AFV registrations grow in Europe as ACEA predicts new car slowdown
01 February 2018
01 February 2018
Registrations of new alternative fuel vehicles (AFVs) in Europe grew again in Q4 2017, highlighting a desire by consumers to move to greener automotive technology.
Demand grew by 35.1% in the final three months of last year, representing 227,378 units being shipped by dealerships across the continent. This was 6.7% of the total Q4 new registration market in Europe for 2017, which totalled 15 million units and was the first time this number had been achieved since 2007.
The figures were released by the European Automobile Manufacturers Association, and see registrations of pure electric vehicles (EVs) were up by 54.8%, with hybrid vehicles seeing a 43.3% growth. Demand for plug-in hybrid vehicles (PHEVs) also continued to grow, although with a more moderate pace, just 15%, than previous quarters of the year.
Compared to one year ago AFV sales almost doubled in Spain with a rise of 90.8%, followed by Germany with 76.8% of growth. The UK saw a rise of 35.6%, France was up 33.4%, and Italy’s AFV market grew 30.7%, benefiting from recovering demand for liquid petroleum gas (LPG) fuelled cars, as in previous quarters.
Overall in 2017, 852,933 alternative fuel vehicles were registered in the European Union, up 39.7% compared to 2016. The uplift was mainly driven by the hybrid segment (up 54.8%), followed electrically-chargeable vehicles (39.0%) and other alternative fuels (16.4%) that returned to growth after losing ground in 2016. When looking at their market share, alternative fuel vehicles still only play a minor role in the European Union. Alternatively″powered cars accounted for 5.7% of the EU market in 2017, with electrically″chargeable vehicles constituting 1.4% of total passenger car sales last year.
′The European automobile industry is on a pathway to recovery, finally coming close to pre-crisis sales and production figures after a full decade,’ stated Carlos Tavares, ACEA President and Chairman of the Managing Board of PSA Group. ′But in light of major EU legislation ahead of us, notably new CO2 targets for cars and vans as well as the threat of Brexit, this recovery is fragile. We must, therefore, maximise efforts to safeguard our industry’s competitiveness.’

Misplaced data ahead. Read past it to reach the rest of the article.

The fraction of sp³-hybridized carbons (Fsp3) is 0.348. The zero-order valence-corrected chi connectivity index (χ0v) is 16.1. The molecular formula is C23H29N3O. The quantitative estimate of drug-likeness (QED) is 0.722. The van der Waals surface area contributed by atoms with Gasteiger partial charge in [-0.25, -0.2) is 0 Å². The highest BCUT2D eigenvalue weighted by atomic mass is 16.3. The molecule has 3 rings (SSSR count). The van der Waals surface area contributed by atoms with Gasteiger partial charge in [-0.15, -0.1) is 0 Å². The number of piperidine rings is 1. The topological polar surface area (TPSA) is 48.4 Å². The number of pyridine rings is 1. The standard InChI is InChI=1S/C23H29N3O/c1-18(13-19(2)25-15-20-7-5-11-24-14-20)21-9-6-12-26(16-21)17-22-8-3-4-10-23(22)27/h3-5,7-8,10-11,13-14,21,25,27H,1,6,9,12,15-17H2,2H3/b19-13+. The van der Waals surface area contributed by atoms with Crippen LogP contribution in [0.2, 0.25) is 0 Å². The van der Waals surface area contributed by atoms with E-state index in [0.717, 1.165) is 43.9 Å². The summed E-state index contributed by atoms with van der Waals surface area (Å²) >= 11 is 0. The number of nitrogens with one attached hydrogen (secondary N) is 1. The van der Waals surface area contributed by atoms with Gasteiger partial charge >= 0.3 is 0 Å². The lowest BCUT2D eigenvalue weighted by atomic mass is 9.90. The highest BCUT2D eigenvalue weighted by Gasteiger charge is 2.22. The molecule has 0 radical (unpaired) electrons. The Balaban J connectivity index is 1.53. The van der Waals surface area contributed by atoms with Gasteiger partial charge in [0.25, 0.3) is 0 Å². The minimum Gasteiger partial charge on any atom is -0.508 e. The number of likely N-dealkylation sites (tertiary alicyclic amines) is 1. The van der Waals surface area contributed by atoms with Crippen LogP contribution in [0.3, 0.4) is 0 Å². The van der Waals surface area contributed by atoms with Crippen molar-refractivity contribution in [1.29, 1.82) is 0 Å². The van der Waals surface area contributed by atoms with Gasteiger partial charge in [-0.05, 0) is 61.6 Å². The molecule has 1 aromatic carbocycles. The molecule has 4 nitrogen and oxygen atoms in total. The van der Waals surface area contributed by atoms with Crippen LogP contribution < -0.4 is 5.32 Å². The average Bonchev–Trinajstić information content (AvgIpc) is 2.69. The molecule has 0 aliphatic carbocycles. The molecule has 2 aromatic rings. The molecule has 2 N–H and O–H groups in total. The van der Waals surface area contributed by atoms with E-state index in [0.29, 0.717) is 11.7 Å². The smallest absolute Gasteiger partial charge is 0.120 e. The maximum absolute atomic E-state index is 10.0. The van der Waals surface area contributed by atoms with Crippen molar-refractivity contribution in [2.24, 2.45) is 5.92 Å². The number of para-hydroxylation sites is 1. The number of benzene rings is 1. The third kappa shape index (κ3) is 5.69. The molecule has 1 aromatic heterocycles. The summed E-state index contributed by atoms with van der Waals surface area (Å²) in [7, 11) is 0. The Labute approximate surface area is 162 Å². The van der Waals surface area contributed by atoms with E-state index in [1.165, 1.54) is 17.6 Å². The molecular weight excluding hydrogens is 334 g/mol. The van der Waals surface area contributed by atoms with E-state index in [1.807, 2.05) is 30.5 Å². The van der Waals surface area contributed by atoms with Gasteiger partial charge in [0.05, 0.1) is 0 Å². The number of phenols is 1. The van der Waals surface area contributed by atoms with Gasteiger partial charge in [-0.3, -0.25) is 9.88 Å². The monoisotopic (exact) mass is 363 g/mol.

ACEA is concerned that the current CO2 proposal, released by the European Commission late last year, is not fully technology-neutral. ′Our industry is fully committed to sustainable mobility, and to further reducing our environmental footprint,’ Tavares explained. ′When it comes to decarbonisation, policy must be driven by results. Policymakers should, of course, fix ambitious objectives for CO2 reductions, but should not impose the technology choice.’
The body believes that methods of calculating the ′low-emission vehicle’ benchmark mean the EU Commission is pushing for EVs and not considering other alternatives. The low uptake compared to traditional engines and even hybrids means the proposal for CO2 reduction needs to be carefully considered.
Regarding Brexit, ACEA urges the negotiators to resolve uncertainty by coming to a swift agreement on the transitional period. ′It is a struggle for our industry to make investment decisions when we don’t know what is just around the corner,’ explained Tavares. ACEA believes that this transition period should be close to three years, to give businesses the time they need to adapt to new realities and to allow for crucial facilities, like customs infrastructure, to be built to a level that can cope with the additional demands.